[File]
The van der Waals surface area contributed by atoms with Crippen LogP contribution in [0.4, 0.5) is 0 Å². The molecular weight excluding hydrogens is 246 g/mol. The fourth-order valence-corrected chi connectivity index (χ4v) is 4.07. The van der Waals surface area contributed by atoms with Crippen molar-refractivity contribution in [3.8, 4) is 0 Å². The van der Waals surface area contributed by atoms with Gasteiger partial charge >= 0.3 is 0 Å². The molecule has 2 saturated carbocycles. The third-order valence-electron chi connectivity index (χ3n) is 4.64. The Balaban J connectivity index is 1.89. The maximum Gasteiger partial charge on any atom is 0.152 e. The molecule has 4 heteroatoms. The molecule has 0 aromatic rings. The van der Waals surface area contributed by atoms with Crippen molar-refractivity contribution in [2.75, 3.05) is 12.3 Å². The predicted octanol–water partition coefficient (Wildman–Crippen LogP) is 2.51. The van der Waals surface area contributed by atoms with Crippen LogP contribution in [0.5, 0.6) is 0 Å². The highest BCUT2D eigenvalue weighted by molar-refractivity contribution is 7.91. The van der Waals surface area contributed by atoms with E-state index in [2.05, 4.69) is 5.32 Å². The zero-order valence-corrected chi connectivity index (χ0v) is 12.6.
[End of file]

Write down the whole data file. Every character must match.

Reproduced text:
The van der Waals surface area contributed by atoms with Crippen LogP contribution in [0.4, 0.5) is 0 Å². The molecular weight excluding hydrogens is 246 g/mol. The fourth-order valence-corrected chi connectivity index (χ4v) is 4.07. The van der Waals surface area contributed by atoms with Crippen molar-refractivity contribution in [3.8, 4) is 0 Å². The van der Waals surface area contributed by atoms with Gasteiger partial charge >= 0.3 is 0 Å². The molecule has 2 saturated carbocycles. The third-order valence-electron chi connectivity index (χ3n) is 4.64. The Balaban J connectivity index is 1.89. The maximum Gasteiger partial charge on any atom is 0.152 e. The molecule has 4 heteroatoms. The molecule has 0 aromatic rings. The van der Waals surface area contributed by atoms with Crippen molar-refractivity contribution in [2.75, 3.05) is 12.3 Å². The predicted octanol–water partition coefficient (Wildman–Crippen LogP) is 2.51. The van der Waals surface area contributed by atoms with Crippen LogP contribution in [0.5, 0.6) is 0 Å². The highest BCUT2D eigenvalue weighted by molar-refractivity contribution is 7.91. The van der Waals surface area contributed by atoms with E-state index in [2.05, 4.69) is 5.32 Å². The zero-order valence-corrected chi connectivity index (χ0v) is 12.6.